I was so afraid of history repeating itself that for the first few weeks I did nothing. I ignored the ‘book marketing’ to-do list on my desk and instead busied myself with domestic duties, increased my hours at work and tried to pretend I wasn’t a newly published author with a book to promote. I subconsciously did everything I could to avoid going in to battle again.

Then one morning, in the midst of my procrastination I stumbled across this YouTube clip and everything changed.

I realised that throughout my entire music career I’d been paddling upstream. I had thought that achieving success meant I had to battle against the current, struggle over all the craggy rocks and cling for dear life onto tree branches when things got really rough.

But ‘law of attraction’ suggests a simple solution for whenever we feel like we’re paddling upstream—we stop, turn the canoe around and go withthe current instead.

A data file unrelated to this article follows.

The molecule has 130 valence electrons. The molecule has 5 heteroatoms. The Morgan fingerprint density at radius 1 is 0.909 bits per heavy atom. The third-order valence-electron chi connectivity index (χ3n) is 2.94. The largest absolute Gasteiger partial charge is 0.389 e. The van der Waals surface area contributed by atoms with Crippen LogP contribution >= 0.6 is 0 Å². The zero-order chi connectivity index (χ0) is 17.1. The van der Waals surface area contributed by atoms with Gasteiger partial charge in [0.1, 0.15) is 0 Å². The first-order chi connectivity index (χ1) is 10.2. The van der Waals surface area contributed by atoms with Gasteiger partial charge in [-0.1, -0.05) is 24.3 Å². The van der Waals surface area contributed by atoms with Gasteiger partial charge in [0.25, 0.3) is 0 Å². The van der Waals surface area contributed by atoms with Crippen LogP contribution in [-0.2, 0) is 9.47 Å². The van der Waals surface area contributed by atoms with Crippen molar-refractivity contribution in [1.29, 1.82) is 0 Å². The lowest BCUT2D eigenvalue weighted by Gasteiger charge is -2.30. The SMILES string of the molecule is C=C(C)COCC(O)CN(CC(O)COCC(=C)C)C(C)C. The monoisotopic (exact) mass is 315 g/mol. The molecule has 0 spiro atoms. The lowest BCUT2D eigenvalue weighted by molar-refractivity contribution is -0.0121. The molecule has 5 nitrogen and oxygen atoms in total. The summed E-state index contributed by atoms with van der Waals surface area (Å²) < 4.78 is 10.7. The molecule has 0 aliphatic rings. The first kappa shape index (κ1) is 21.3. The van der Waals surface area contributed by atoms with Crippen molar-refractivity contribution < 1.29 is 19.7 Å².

It really is that simple.

Paddling downstream I’ve discovered, is way easier. In fact, without the constant struggle you actually get to bask in the sunshine and admire the view. As soon as I made the decision to relax and enjoy going with the flow, life as a published author began to feel like fun and much to my delight, opportunities like these started to come my way.

There are still days when I can feel the canoe turning back upstream, or that I’m drifting towards a frighteningly large waterfall with deadly rocks at the bottom. But, instead of preparing for battle, I’m learning to just dip my paddle in the water and calmly change direction.

So here’s to all the sunny days and gentle currents that lie ahead. Perhaps you’ll come join me on the river.

Until then,
Lisa x

Ester Hicks is a spiritual channel, who shares the ‘law of attraction’ teachings of Abraham. Check her out here.

Author Lisa Nimmo sees her first book in print

Making the impossible possible

I held the book in my hands and smiled. This wasn’t just any book—it was mine.

It had once been just an idea, a story nagging to be told. Then it became a dream, one that would require sacrifice and long-term commitment.

I believe everyone has an incredible story to tell and I’ve met countless people who would ‘love to write a book one day.’  But I totally understand why they might not get around to it—it’s bloody hard.

Bloody hard, but not impossible.